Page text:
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Stranger danger? Cultural constructions of sadistic serial killers in US crime dramas.

Houlihan, Annette
June 4, 2015

Source: (2009) Australia and New Zealand Critical Criminology Conference 2009: Conference Proceedings. Pg. 111-121.

This paper explores the disruption between popular cultural constructions of crime victims from the corporeality of
gendered, heterosexual violence. Within popular culture, women appear especially vulnerable to violence committed by
serial killers with whom they have little or no relationship. However, most women are at a much greater risk of violence
from someone they know, most especially an intimate partner or family member. This paper examines the most gruesome
fantasy of violence, the sadistic serial killer who is commonly depicted in television crime shows. Popular culture uses
sadism as a metaphor for extreme violence and torture displayed through the infliction of physical, corporeal suffering on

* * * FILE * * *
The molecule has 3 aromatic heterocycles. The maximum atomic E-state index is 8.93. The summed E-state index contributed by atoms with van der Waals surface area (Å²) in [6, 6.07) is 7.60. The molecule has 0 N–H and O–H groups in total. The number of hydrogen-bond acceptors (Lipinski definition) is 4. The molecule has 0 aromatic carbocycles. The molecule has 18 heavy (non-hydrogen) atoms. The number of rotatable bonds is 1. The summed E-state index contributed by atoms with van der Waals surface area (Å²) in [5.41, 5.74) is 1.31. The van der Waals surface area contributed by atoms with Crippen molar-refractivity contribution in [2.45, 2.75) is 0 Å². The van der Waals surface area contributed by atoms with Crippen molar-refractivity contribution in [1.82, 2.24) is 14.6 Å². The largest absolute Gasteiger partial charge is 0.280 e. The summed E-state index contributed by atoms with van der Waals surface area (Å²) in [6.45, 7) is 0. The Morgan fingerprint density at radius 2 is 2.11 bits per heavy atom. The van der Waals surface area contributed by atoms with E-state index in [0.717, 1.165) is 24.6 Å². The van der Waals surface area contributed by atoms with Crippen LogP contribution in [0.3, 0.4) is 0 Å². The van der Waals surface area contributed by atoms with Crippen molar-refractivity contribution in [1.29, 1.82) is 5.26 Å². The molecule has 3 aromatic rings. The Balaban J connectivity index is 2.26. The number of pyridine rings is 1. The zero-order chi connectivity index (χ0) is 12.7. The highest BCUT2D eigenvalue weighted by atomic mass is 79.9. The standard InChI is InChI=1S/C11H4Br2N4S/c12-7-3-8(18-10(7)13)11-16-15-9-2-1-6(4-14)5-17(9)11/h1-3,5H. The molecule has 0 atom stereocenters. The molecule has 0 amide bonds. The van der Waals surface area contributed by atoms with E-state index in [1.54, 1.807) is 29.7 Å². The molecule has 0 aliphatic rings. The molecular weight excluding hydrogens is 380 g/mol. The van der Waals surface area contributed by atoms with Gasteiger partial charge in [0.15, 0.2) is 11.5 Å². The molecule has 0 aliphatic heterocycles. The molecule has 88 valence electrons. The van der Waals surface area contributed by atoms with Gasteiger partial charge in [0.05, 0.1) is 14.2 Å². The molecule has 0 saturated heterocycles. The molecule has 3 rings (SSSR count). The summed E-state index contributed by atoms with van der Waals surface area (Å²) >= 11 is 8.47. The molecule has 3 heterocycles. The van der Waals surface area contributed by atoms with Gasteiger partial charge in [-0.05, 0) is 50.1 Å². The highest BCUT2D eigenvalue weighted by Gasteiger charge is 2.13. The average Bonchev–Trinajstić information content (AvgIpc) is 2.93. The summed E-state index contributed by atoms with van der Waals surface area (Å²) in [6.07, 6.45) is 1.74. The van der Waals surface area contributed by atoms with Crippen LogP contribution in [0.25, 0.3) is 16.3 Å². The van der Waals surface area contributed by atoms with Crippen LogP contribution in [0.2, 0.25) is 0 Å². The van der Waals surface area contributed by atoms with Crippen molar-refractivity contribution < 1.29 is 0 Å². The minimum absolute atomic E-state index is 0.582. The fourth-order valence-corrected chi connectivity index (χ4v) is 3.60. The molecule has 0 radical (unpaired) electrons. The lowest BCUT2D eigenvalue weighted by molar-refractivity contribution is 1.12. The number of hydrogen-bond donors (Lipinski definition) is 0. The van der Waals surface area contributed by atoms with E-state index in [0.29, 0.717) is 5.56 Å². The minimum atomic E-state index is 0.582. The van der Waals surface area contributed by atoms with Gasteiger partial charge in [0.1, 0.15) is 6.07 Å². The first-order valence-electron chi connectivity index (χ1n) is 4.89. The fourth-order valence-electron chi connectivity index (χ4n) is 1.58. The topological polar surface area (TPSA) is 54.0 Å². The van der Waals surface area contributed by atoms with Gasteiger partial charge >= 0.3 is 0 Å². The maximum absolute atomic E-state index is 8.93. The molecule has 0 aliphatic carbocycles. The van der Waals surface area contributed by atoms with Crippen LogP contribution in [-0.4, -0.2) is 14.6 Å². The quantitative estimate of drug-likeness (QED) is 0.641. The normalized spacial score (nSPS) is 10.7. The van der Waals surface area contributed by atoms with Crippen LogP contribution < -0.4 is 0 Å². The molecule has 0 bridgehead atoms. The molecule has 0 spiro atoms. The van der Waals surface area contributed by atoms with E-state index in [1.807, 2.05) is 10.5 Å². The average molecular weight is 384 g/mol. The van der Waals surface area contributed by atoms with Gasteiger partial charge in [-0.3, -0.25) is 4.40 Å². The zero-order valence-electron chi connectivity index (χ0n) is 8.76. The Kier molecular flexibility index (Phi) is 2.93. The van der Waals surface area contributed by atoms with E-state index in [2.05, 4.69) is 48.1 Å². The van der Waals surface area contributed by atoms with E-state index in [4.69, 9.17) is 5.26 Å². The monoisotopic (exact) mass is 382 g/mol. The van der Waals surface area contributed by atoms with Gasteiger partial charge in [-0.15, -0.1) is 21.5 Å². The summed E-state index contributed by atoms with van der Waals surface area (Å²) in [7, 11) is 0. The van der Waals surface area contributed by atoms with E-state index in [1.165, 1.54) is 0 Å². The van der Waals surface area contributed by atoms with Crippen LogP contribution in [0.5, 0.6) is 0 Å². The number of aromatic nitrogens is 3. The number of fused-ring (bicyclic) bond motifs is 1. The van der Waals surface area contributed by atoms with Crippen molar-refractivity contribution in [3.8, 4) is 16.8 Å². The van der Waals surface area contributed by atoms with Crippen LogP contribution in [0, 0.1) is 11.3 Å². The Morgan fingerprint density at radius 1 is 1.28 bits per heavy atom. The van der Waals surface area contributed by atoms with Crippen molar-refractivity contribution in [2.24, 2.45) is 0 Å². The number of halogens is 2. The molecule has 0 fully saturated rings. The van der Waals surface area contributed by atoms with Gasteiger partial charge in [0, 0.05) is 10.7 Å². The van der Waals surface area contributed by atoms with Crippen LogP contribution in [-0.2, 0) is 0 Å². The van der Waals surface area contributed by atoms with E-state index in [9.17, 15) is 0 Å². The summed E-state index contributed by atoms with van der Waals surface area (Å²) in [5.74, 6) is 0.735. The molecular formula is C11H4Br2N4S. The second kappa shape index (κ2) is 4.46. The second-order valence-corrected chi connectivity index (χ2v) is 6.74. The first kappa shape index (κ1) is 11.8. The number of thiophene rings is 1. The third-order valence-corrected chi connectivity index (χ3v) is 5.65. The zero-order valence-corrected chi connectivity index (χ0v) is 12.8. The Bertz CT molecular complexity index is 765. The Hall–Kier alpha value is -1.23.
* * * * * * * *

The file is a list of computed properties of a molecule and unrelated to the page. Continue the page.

the bodies of non-consenting, random victims. Sadism is very loosely based on character traits which have no bearing at all
on sadomasochism, but rather anti-social or egotistical behaviour. Saturating popular culture with these distorted
imaginations of violence silences the lived experience and voices of injury, harm and danger more often heard in the courts.
Further, popular culture diverts attention away from actual violence within domestic, familial and intimate spaces. (Authors abstract).


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